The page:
The sixteenth issue of Neo-opsis Science Fiction Magazine is 8” by 5 ½”, 80 pages. Published on February 24, 2009.
The cover this issue is Xenobiology 101: Field Trip by Jim Beveridge. Jim has been drawing for most of his life. He began freelancing on band posters and album covers as well as airbrushed award-winning vehicles or anything that needed a slightly off-centered left-handed aesthetic. In 1991 he started illustrating for On Spec magazine. His interest now is in the computer as an art tool, which has led to working in game art and online design. After several nominations he won an Aurora Award in 2002. His first cover for a full-length novel was for Lisa Smedman’s The Apparition Trail. He is also one of the featured artists in Visions From The Edge. Jim's art is also featured as the CD cover and intro for the documentary as well as Wheel of Time websites such as Dragonmount.com and www.jamesbeveridge.com
Karl Johanson’s editorial for this issue is Inspiration From a Point in the Sky, a brief discussion on the impact of the planet Mercury on literature.
Letters to the Magazine this issue are from Lindsay Kervin, Marlissa Campbell, Spider Robinson, Janine Cross, Keving Lauderdale, Christopher Fletcher and Candas Jane Dorsey.
This issue Karl Johanson’s A Walk Through the Periodic Chart is titled Curium and Paper Starships. Karl acknowledges Phillip Freeman for scientific and mathematic analysis of the ideas presented in this article.
This first story in issue sixteen is Symphony of Stones (5,200 words), by Hayden Trenholm. Hayden’s short fiction has appeared in Neo-opsis Science Fiction Magazine, On Spec, TransVersions, Tesseracts, Challenging Destiny, Talebones and on CBC radio. His short stories, “The Luck of Willie Lumen” 2005, “Like Monsters of the Deep” 2006, and “Lumen Essence” 2007, were nominated for Aurora Awards (Canada’s SF Awards). Bundoran Press released Hayden’s new novel, Defining Diana, in 2008. Hayden lives with his wife, and fellow writer, Elizabeth, in Ottawa where he does research for the Senator for the Northwest Territories.
The second story is Welcome to my World (3,776 words), by Jim Gurley. Jim is a fifty-two year old retired chef living in the deserts of Arizona with his wife and two cats. Jim has had stories published by Simulacrum, Red Scream, Dawnsky, Nocturnal Ooze, Alien Skin, Aiofe’s Kiss, and several others, including a story in the Best of Neo-opsis anthology by Bundoran Press.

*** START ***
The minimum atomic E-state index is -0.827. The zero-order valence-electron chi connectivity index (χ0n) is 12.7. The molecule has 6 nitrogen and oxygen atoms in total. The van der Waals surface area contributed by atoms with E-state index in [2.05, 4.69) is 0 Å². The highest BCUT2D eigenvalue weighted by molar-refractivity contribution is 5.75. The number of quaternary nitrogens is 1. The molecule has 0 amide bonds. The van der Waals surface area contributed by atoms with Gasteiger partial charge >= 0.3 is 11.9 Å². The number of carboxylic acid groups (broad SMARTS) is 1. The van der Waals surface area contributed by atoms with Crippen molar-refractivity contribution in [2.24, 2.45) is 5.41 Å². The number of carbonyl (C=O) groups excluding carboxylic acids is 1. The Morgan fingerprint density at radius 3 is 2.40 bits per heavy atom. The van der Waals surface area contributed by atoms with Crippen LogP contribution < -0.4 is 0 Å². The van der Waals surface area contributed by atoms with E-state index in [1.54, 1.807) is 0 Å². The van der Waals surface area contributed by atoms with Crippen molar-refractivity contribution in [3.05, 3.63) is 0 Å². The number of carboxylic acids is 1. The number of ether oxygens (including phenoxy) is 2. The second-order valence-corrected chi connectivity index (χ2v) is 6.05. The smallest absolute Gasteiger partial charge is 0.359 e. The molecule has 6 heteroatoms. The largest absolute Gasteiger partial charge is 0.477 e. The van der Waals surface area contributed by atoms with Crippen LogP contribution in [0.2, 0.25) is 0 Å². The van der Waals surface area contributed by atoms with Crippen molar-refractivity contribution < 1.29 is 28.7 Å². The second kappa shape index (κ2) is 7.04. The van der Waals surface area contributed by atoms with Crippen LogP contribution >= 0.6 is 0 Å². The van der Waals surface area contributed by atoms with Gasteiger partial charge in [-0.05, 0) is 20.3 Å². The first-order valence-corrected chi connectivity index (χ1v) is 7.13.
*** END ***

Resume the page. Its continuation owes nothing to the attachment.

The third story is She (871 words), by Josh Skinner. Josh was born in Calgary, Alberta, but has spent most of his life wandering around the country that he loves. In-between train stations, he writes. His fiction has appeared in Bewildering Stories, Flash Me Fiction and others, including upcoming issues of Worlds of Wonder and Afterburn SF.
The fourth story is Diplomacy (7,004 words), by Richard Herr. Richard started with a career in professional theatre in New York. He migrated into staging corporate presentations, which business he’s been in for over three decades. He recently decided to pay occasional visits to fascinating off-world environments and ha s been churning out humorous sci-fi pieces. “Diplomacy” is from his collection of tales from a place called The Star Board Café.
The fifth story is Brought to Life (947 words), by Grace Seybold. Grace has lived in Montreal for the past seven years, where she spends her time working for a Quaker environmentalist group and trying to develop super powers by wishing really hard. Her writing has been published in Aoife’s Kiss, Polymancer, the Montreal Gazette and the Tesseracts Twelve anthology.
The sixth story is Crash (2,161 words), by Edward P. McDermott. Edward was born in Toronto and has pursued a professional career during the day, while taking writing courses, joining writer’s groups, and writing at night. When not writing, he spends his time sailing and fencing, and working as a movie extra. Currently, Edward may be sailing his sailboat off the Florida Coast, perhaps in the Bahamas.
News includes write-ups and photos from Vcon 2008 and World Fantasy Convention 2008, obituaries for Forrest J Ackerman, Majel Barrett-Roddenbury and Michael Crichton, imaging news about the planet Jupiter, and science news about a surprising, and surprisingly cheap, medical advance.
Reviews this issue are of the movie Young People Fucking, reviewed by Monday Magazine Editor John Threllfall, and Hayden Trenholm’s novel Defining Diana, reviewed by Robert Runté.
The Last Page, written by Stephanie Ann Johanson, is about how listening to music and audio books influence her painting and soapstone carving styles.
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